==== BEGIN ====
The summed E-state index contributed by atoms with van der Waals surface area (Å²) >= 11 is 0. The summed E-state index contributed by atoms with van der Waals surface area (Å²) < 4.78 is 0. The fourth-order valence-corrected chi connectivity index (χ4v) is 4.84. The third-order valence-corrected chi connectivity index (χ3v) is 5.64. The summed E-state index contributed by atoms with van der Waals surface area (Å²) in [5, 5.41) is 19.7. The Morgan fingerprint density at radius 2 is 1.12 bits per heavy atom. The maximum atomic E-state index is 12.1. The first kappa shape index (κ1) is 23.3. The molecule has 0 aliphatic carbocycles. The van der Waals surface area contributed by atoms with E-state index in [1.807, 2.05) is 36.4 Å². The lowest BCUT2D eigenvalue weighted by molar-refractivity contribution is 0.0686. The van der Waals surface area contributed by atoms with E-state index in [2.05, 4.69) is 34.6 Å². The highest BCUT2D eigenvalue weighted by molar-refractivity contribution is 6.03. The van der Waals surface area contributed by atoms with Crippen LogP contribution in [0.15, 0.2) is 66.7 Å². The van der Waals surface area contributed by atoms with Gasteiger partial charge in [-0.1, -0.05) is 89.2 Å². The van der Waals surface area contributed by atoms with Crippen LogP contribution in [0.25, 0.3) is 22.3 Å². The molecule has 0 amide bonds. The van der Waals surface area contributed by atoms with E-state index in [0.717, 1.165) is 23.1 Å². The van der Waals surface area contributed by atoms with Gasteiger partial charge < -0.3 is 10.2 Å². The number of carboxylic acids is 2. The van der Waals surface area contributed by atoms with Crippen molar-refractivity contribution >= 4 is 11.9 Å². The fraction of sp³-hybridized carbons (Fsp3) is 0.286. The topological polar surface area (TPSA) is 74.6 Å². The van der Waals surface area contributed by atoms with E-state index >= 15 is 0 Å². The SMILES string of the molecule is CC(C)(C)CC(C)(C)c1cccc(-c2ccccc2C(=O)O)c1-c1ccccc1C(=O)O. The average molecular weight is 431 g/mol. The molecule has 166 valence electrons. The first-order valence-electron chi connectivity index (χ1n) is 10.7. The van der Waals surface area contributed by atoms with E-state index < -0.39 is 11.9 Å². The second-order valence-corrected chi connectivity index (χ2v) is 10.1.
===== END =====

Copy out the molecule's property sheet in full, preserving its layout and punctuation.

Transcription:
The summed E-state index contributed by atoms with van der Waals surface area (Å²) >= 11 is 0. The summed E-state index contributed by atoms with van der Waals surface area (Å²) < 4.78 is 0. The fourth-order valence-corrected chi connectivity index (χ4v) is 4.84. The third-order valence-corrected chi connectivity index (χ3v) is 5.64. The summed E-state index contributed by atoms with van der Waals surface area (Å²) in [5, 5.41) is 19.7. The Morgan fingerprint density at radius 2 is 1.12 bits per heavy atom. The maximum atomic E-state index is 12.1. The first kappa shape index (κ1) is 23.3. The molecule has 0 aliphatic carbocycles. The van der Waals surface area contributed by atoms with E-state index in [1.807, 2.05) is 36.4 Å². The lowest BCUT2D eigenvalue weighted by molar-refractivity contribution is 0.0686. The van der Waals surface area contributed by atoms with E-state index in [2.05, 4.69) is 34.6 Å². The highest BCUT2D eigenvalue weighted by molar-refractivity contribution is 6.03. The van der Waals surface area contributed by atoms with Crippen LogP contribution in [0.15, 0.2) is 66.7 Å². The van der Waals surface area contributed by atoms with Gasteiger partial charge in [-0.1, -0.05) is 89.2 Å². The van der Waals surface area contributed by atoms with Crippen LogP contribution in [0.25, 0.3) is 22.3 Å². The molecule has 0 amide bonds. The van der Waals surface area contributed by atoms with E-state index in [0.717, 1.165) is 23.1 Å². The van der Waals surface area contributed by atoms with Gasteiger partial charge < -0.3 is 10.2 Å². The number of carboxylic acids is 2. The van der Waals surface area contributed by atoms with Crippen molar-refractivity contribution >= 4 is 11.9 Å². The fraction of sp³-hybridized carbons (Fsp3) is 0.286. The topological polar surface area (TPSA) is 74.6 Å². The van der Waals surface area contributed by atoms with E-state index >= 15 is 0 Å². The SMILES string of the molecule is CC(C)(C)CC(C)(C)c1cccc(-c2ccccc2C(=O)O)c1-c1ccccc1C(=O)O. The average molecular weight is 431 g/mol. The molecule has 166 valence electrons. The first-order valence-electron chi connectivity index (χ1n) is 10.7. The van der Waals surface area contributed by atoms with E-state index < -0.39 is 11.9 Å². The second-order valence-corrected chi connectivity index (χ2v) is 10.1.